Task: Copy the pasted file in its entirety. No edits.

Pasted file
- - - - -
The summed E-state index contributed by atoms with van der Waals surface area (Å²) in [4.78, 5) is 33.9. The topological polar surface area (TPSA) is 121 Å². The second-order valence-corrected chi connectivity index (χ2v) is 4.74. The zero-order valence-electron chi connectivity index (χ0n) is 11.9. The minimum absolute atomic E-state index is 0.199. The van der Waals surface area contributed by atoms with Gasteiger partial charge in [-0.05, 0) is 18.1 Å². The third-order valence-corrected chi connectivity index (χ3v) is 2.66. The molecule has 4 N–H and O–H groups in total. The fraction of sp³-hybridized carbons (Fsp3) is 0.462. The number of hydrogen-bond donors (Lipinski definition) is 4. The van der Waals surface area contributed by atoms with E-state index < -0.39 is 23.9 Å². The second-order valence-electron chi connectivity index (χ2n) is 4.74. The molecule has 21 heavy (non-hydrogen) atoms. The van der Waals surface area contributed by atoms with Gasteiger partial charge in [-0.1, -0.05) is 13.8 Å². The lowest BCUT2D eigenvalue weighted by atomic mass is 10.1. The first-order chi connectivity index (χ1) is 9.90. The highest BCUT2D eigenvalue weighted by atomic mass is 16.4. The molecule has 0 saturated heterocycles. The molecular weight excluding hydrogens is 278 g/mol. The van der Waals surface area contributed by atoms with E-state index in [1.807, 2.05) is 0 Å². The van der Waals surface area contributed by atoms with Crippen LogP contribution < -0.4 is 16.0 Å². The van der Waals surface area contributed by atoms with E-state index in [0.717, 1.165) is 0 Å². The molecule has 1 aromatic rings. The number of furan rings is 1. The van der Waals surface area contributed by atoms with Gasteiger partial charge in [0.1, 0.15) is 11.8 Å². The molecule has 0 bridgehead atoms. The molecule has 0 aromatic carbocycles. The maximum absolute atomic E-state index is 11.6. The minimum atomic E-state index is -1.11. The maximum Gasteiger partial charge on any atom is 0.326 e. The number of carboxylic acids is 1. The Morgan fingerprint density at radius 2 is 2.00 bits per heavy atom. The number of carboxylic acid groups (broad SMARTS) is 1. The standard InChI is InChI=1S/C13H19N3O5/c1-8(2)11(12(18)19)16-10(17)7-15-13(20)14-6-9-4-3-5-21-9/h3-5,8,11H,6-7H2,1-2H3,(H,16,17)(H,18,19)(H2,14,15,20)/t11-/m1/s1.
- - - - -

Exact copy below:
The summed E-state index contributed by atoms with van der Waals surface area (Å²) in [4.78, 5) is 33.9. The topological polar surface area (TPSA) is 121 Å². The second-order valence-corrected chi connectivity index (χ2v) is 4.74. The zero-order valence-electron chi connectivity index (χ0n) is 11.9. The minimum absolute atomic E-state index is 0.199. The van der Waals surface area contributed by atoms with Gasteiger partial charge in [-0.05, 0) is 18.1 Å². The third-order valence-corrected chi connectivity index (χ3v) is 2.66. The molecule has 4 N–H and O–H groups in total. The fraction of sp³-hybridized carbons (Fsp3) is 0.462. The number of hydrogen-bond donors (Lipinski definition) is 4. The van der Waals surface area contributed by atoms with E-state index < -0.39 is 23.9 Å². The second-order valence-electron chi connectivity index (χ2n) is 4.74. The molecule has 21 heavy (non-hydrogen) atoms. The van der Waals surface area contributed by atoms with Gasteiger partial charge in [-0.1, -0.05) is 13.8 Å². The lowest BCUT2D eigenvalue weighted by atomic mass is 10.1. The first-order chi connectivity index (χ1) is 9.90. The highest BCUT2D eigenvalue weighted by atomic mass is 16.4. The molecule has 0 saturated heterocycles. The molecular weight excluding hydrogens is 278 g/mol. The van der Waals surface area contributed by atoms with E-state index in [1.807, 2.05) is 0 Å². The van der Waals surface area contributed by atoms with Crippen LogP contribution < -0.4 is 16.0 Å². The van der Waals surface area contributed by atoms with E-state index in [0.717, 1.165) is 0 Å². The molecule has 1 aromatic rings. The number of furan rings is 1. The van der Waals surface area contributed by atoms with Gasteiger partial charge in [0.1, 0.15) is 11.8 Å². The molecule has 0 bridgehead atoms. The molecule has 0 aromatic carbocycles. The maximum absolute atomic E-state index is 11.6. The minimum atomic E-state index is -1.11. The maximum Gasteiger partial charge on any atom is 0.326 e. The number of carboxylic acids is 1. The Morgan fingerprint density at radius 2 is 2.00 bits per heavy atom. The number of carboxylic acid groups (broad SMARTS) is 1. The standard InChI is InChI=1S/C13H19N3O5/c1-8(2)11(12(18)19)16-10(17)7-15-13(20)14-6-9-4-3-5-21-9/h3-5,8,11H,6-7H2,1-2H3,(H,16,17)(H,18,19)(H2,14,15,20)/t11-/m1/s1.